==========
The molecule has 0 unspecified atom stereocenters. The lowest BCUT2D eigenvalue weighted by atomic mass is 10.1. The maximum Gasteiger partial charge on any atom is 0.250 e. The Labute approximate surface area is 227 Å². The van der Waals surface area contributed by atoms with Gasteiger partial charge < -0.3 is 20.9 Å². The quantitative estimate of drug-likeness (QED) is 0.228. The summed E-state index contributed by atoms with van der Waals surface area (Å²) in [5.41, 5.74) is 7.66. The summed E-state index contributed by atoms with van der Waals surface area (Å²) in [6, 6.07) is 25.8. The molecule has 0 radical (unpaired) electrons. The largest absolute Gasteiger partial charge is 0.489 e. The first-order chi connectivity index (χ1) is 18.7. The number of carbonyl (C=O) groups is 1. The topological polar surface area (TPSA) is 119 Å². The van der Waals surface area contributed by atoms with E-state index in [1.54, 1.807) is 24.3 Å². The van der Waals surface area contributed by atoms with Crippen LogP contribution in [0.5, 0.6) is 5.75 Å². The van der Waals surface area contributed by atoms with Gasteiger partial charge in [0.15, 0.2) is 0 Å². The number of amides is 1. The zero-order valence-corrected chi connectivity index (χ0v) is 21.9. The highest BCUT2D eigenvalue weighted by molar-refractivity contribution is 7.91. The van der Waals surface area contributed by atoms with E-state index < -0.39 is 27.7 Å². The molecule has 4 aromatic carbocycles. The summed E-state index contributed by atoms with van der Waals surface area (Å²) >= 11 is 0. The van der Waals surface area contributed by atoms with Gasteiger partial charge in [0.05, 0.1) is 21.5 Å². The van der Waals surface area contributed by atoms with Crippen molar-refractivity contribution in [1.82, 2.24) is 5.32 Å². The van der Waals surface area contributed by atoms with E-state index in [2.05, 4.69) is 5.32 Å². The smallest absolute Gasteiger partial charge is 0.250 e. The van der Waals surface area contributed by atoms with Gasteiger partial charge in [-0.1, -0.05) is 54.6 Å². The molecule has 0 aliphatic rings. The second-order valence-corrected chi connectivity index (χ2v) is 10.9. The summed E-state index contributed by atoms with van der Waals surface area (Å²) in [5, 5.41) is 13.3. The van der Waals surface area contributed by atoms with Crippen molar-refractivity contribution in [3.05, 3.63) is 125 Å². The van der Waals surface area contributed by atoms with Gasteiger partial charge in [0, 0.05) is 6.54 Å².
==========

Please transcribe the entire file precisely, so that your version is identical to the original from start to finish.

The molecule has 0 unspecified atom stereocenters. The lowest BCUT2D eigenvalue weighted by atomic mass is 10.1. The maximum Gasteiger partial charge on any atom is 0.250 e. The Labute approximate surface area is 227 Å². The van der Waals surface area contributed by atoms with Gasteiger partial charge < -0.3 is 20.9 Å². The quantitative estimate of drug-likeness (QED) is 0.228. The summed E-state index contributed by atoms with van der Waals surface area (Å²) in [5.41, 5.74) is 7.66. The summed E-state index contributed by atoms with van der Waals surface area (Å²) in [6, 6.07) is 25.8. The molecule has 0 radical (unpaired) electrons. The largest absolute Gasteiger partial charge is 0.489 e. The first-order chi connectivity index (χ1) is 18.7. The number of carbonyl (C=O) groups is 1. The topological polar surface area (TPSA) is 119 Å². The van der Waals surface area contributed by atoms with E-state index in [1.54, 1.807) is 24.3 Å². The van der Waals surface area contributed by atoms with Crippen LogP contribution in [0.5, 0.6) is 5.75 Å². The van der Waals surface area contributed by atoms with Gasteiger partial charge in [0.15, 0.2) is 0 Å². The number of amides is 1. The zero-order valence-corrected chi connectivity index (χ0v) is 21.9. The highest BCUT2D eigenvalue weighted by molar-refractivity contribution is 7.91. The van der Waals surface area contributed by atoms with E-state index < -0.39 is 27.7 Å². The molecule has 4 aromatic carbocycles. The summed E-state index contributed by atoms with van der Waals surface area (Å²) >= 11 is 0. The van der Waals surface area contributed by atoms with Gasteiger partial charge in [0.05, 0.1) is 21.5 Å². The van der Waals surface area contributed by atoms with Crippen molar-refractivity contribution in [1.82, 2.24) is 5.32 Å². The van der Waals surface area contributed by atoms with E-state index in [2.05, 4.69) is 5.32 Å². The smallest absolute Gasteiger partial charge is 0.250 e. The van der Waals surface area contributed by atoms with Gasteiger partial charge in [-0.1, -0.05) is 54.6 Å². The molecule has 0 aliphatic rings. The second-order valence-corrected chi connectivity index (χ2v) is 10.9. The summed E-state index contributed by atoms with van der Waals surface area (Å²) in [5, 5.41) is 13.3. The van der Waals surface area contributed by atoms with Crippen molar-refractivity contribution in [3.05, 3.63) is 125 Å². The van der Waals surface area contributed by atoms with Gasteiger partial charge in [0, 0.05) is 6.54 Å².